Secrets of the Superhuman Food Pyramid: Pros and Cons of Black Pepper

Black pepper is today’s spice highlight on the Superhuman Food Pyramid.

As small as a single peppercorn is, this spice was actually one of the main causes that set off the Age of Discovery and all the exploration and colonization that entailed. Black pepper used to be so scarce and expensive that Europeans had to find new routes into Asia where the spice originated. Now it is a common condiment just like regular table salt.

Besides adding a little pep (a word derived from “pepper”) to your dishes, black pepper has a lot to offer in terms of health. It also carries some risks which means it should only be used in moderation.

Read more about the pros and cons of black pepper and how it can be properly used in your quest to Become Superhuman…

Black Pepper Benefits:

Just like red pepper, black pepper has a thermogenic effect when ingested. The spice stimulates your metabolism and thus temporarily increases body heat. A higher basal metabolic rate means higher energy expenditure or more calories burned. Athletes usually take food that produces this effect as part of their weight loss regimen.

Traditional medicine has long considered black pepper as an aid to digestion. Your stomach reacts to the spice by secreting more hydrochloric acid. As a result any food that came along with the black pepper is more thoroughly broken down.

When the food reaches the small intestines, the broken down components are more easily absorbed. There is less material left for the bacteria in the large intestines to consume and so less gas is likely to be produced. This is why black pepper is considered a good carminative.

The nutrient substances most abundant in black pepper are manganese and Vitamin K. Manganese is an enzyme activator and some of the enzymes it triggers are those necessary for the processing of other nutrients like ascorbic acid (Vitamin C) and thiamin (Vitamin B1). Vitamin K meanwhile is the critical nutrient that enables blood to clot.

Black Pepper Risks:

Piperine is to black pepper as capsaicin is to red pepper. They are the main substances that give these spices their hot flavor and they affect nerve receptors in the same way. While piperine may be less potent than its chili counterpart in this regard, overly sensitive or allergic individuals may receive a painful sensation rather than a spicy hot one.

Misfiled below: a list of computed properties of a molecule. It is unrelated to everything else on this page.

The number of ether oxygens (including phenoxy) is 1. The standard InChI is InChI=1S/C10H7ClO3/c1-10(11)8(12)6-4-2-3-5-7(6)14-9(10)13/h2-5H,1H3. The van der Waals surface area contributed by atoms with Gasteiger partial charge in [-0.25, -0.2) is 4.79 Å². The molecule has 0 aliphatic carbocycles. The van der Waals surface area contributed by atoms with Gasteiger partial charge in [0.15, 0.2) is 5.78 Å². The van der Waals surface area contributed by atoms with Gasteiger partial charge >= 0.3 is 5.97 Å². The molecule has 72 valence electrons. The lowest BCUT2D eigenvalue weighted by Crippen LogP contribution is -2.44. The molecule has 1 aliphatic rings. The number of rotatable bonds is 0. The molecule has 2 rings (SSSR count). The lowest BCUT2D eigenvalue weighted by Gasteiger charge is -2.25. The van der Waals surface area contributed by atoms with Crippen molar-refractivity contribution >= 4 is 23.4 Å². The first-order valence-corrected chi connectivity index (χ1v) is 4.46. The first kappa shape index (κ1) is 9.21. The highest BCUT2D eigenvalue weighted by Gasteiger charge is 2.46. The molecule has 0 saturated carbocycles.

Avoid inhaling powdered black pepper or getting it in contact with your eyes.

Black pepper has also been found to have some potentially risky interactions with some medications. The spice seems to affect the way the liver breaks down certain pharmaceutical medicines. This may possibly lead to increasing the chances of occurrence of the drug’s side effects.

Some of the medicines identified are ketoconazole (Nizoral), fexofenadine (Allegra), and ovastatin (Mevacor). If you’re taking some medication consult a medical professional before you significantly add black pepper in your diet.

Black Pepper Practical Uses:

Black pepper loses flavor and aroma through evaporation. Piperine can also react to light and turn into an almost tasteless compound. The best way to store the spice is as dried peppercorns in a pepper mill or in an otherwise airtight container.  Then keep the container in dry, cool and dark area of the kitchen. You should also only grind them immediately before use to get the full flavor.

Besides directly adding the spice during cooking preparations or on a finished dish, black pepper can be added to fruit vinegars to add some spicy kick to such a sauce. Simply place some the dried peppercorns into a bottle of raspberry vinegar for example. In time the sauce will acquire a more pungent flavor.

For therapeutic purposes, black pepper essential oil is the best form for topical application. In moderate amounts it can be spread in areas with muscle or joint pains. The piperine serves as a counter-irritant analgesic.

In the next post, I’ll tell you about the pros and cons of fermented soy sauce and how it should be used in moderation in your quest to Become Superhuman.

In the meantime, if you care to jump ahead, here is a complete listing of the herbs, spices and sweeteners on Superhuman Food Pyramid:












Star Anise




Raw, Pollinated Honey

Organic Maple Syrup

Natural Fruit Sweeteners

Blackstrap Molasses



Regular Table Salt

Red Pepper

Black Pepper

Fermented Soy Sauce

Apple Cider Vinegar

Brewer’s Yeast


Processed Sugar


High Fructose Corn Syrup

Regular Honey

Agave Syrup





If you have questions, comments or feedback about the pros and cons of black pepper, the Superhuman Food Pyramid, this website, or other aspects of Becoming Superhuman, then leave your thoughts below, as well as any tips you have on the pros and cons of black pepper.